Sunday, 2 January 2011


Following yesterday, you can tell I'm reading Faerie Queene Book II. It's good; better than Book I, I think. But ... but. I keep thinking of this Clive Crook FT op-ed piece, which I read (there was a Crooked Timber link to it) a little before picking up the Spenser. The context: our hero Sir Guyon is the embodiment of temperance, picking the middle way between deplorable backsliding and equally deplorable hot-headed Puritanical overzealousness. Fair enough, except that:
Just before Christmas, a group of self-styled moderates launched a campaign against “hyper-partisanship”. The group calls itself No Labels. “We are Democrats, Republicans, and Independents who are united in the belief that we do not have to give up our labels, merely put them aside to do what’s best for America,” says their website.

… I have another suggestion. No Ideas. Or how about: No Point? Would that be dull enough? Washington’s partisan warriors of left and right ridicule moderates as unprincipled or clueless or both. Splitting the difference does not give you the right answer, they say. Once in a while, in fact, it might – but in general the partisans are right about this, and the No Labels crowd is the proof. In a system that requires opposing sides to deal with each other – and a divided Congress is one such system – a polite exchange of views certainly helps. But there is no reason to think that the mid-point between fundamentally irreconcilable positions has any merit, even if you can say what the mid-point is, which you usually cannot.

US centrists, if any still exist, need some policies and a willingness to defend them, not rules of etiquette. The middle is not an ideology-free zone, where you see “what’s best for America” the moment you take off your partisan goggles. Nothing is resolved by asking: “Why can’t we all just get along?” Centrism needs an ideology, too – the more strident, the better. Without one, it is empty. It is No Labels. What does such an ideology look like? Strange to say, but the US might need to look to Europe to remind itself. The classic form, and the template for subsequent variants, is the celebrated “social market” model of West German chancellor Ludwig Erhard and his disciples, which produced Germany’s postwar economic miracle: in a nutshell, it is social insurance plus economic liberty. It is a fundamentally pro-capitalist worldview, with an ambitious though narrowly defined role for government.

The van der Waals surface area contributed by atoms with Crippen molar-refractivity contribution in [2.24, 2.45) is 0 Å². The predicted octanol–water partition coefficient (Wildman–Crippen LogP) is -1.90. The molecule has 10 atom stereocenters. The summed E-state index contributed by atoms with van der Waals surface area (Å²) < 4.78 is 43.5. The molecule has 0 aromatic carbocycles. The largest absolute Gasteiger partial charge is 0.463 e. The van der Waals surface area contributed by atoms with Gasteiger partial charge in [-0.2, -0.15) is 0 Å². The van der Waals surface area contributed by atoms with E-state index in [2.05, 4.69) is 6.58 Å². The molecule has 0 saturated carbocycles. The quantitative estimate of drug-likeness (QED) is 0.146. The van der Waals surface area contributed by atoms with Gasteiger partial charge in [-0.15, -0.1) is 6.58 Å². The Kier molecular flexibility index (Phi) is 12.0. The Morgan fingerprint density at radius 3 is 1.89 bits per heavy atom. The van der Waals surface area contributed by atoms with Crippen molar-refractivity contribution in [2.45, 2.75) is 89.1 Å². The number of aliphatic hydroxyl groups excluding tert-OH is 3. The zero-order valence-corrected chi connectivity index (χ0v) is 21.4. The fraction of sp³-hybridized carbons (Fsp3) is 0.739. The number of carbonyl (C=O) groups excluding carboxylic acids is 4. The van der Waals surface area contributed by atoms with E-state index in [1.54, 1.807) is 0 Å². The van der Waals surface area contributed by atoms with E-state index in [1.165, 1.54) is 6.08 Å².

There's something more important than party-political jostling in this, I think: it's the old Spinal Tap insight that a 'compromise' between fire and ice is, in its lukewarmwatery way, hugely inferior to either.

In Canto II, Guyon visits a castle in which live three sisters: one Elissa who has too little rectitude, another, Perissa, who has too much, and a third ('Medina') who has just the right goldilocksy amount:
second sister, who did far excell
The other two; Medina was her name,
A sober sad, and comely curteous Dame;
Who rich arayd, and yet in modest guize,
In goodly garments, that her well became.
So far, so obvious. Perissa is courted by the cranky Sir Hudibras, and Elissa by the evil Sans-loy, whom we remember from Book 1. They fight amongst themselves, until they see Guyon:
...themselues at discord fell,
And cruell combat ioynd in middle space:
With horrible assault, and furie fell,
They heapt huge strokes, the scorned life to quell,
That all on vprore from her settled seat
The house was raysd, and all that in did dwell;
Seemd that lowde thunder with amazement great
Did rend the ratling skyes with flames of fouldring heat.

The noyse thereof calth forth that straunger knight,
To weet, what dreadfull thing was there in hand;
Where when as two braue knights in bloudy fight
With deadly rancour he enraunged fond,
His sunbroad shield about his wrest he bond,
And shyning blade vnsheathd, with which he ran
Vnto that stead, their strife to vnderstond;
And at his first arriuall, them began
With goodly meanes to pacifie, well as he can.

But they him spying, both with greedy forse
Attonce vpon him ran, and him beset
With strokes of mortall steele without remorse,
And on his shield like yron sledges bet:
As when a Beare and Tygre being met
In cruell fight on lybicke Ocean wide,
Espye a traueiler with feet surbet,
Whom they in equall pray hope to deuide,
They stint their strife, and him assaile on euery side. [II.ii.20-22]
What this passage does, though, is place in question the ethical premise of the whole text. In a work predicated upon the idea of temperate 'compromise' (to use the modern term) between opposite extremes, we're entitled to ask: what is the middle ground between a bear and a tiger? 'Lybicke Ocean', which means 'Sahara desert'. This in turn touches on the uneasy, debateable quality of middle material. The ladies' castle is 'built on a rocke adioyning to the seas' [II.ii.12]. But rocks and seas do not 'ad-join', except in the sense that rock + water = mud.

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